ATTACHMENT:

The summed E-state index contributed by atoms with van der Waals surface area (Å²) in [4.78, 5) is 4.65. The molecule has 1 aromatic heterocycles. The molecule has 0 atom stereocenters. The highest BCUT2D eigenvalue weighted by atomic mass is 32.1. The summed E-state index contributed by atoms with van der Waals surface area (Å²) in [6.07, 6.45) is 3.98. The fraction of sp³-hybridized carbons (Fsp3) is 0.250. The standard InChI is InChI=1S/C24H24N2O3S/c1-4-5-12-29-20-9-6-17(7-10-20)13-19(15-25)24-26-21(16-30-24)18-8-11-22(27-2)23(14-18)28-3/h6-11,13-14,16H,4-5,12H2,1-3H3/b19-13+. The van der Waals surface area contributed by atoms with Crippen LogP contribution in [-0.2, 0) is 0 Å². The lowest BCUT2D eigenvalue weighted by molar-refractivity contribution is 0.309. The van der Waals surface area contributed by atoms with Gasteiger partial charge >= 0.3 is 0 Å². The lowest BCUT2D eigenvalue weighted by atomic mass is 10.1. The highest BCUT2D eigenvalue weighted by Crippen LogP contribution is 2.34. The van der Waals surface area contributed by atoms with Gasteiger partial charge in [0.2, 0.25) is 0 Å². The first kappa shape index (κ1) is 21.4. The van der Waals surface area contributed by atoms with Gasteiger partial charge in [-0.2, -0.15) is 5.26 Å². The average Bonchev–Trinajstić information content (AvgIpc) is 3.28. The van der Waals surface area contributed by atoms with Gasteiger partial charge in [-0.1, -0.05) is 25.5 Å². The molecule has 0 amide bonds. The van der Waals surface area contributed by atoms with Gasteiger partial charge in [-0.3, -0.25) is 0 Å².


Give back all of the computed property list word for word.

The summed E-state index contributed by atoms with van der Waals surface area (Å²) in [4.78, 5) is 4.65. The molecule has 1 aromatic heterocycles. The molecule has 0 atom stereocenters. The highest BCUT2D eigenvalue weighted by atomic mass is 32.1. The summed E-state index contributed by atoms with van der Waals surface area (Å²) in [6.07, 6.45) is 3.98. The fraction of sp³-hybridized carbons (Fsp3) is 0.250. The standard InChI is InChI=1S/C24H24N2O3S/c1-4-5-12-29-20-9-6-17(7-10-20)13-19(15-25)24-26-21(16-30-24)18-8-11-22(27-2)23(14-18)28-3/h6-11,13-14,16H,4-5,12H2,1-3H3/b19-13+. The van der Waals surface area contributed by atoms with Crippen LogP contribution in [-0.2, 0) is 0 Å². The lowest BCUT2D eigenvalue weighted by molar-refractivity contribution is 0.309. The van der Waals surface area contributed by atoms with Gasteiger partial charge >= 0.3 is 0 Å². The lowest BCUT2D eigenvalue weighted by atomic mass is 10.1. The highest BCUT2D eigenvalue weighted by Crippen LogP contribution is 2.34. The van der Waals surface area contributed by atoms with Gasteiger partial charge in [0.2, 0.25) is 0 Å². The first kappa shape index (κ1) is 21.4. The van der Waals surface area contributed by atoms with Gasteiger partial charge in [-0.2, -0.15) is 5.26 Å². The average Bonchev–Trinajstić information content (AvgIpc) is 3.28. The van der Waals surface area contributed by atoms with Gasteiger partial charge in [-0.1, -0.05) is 25.5 Å². The molecule has 0 amide bonds. The van der Waals surface area contributed by atoms with Gasteiger partial charge in [-0.3, -0.25) is 0 Å².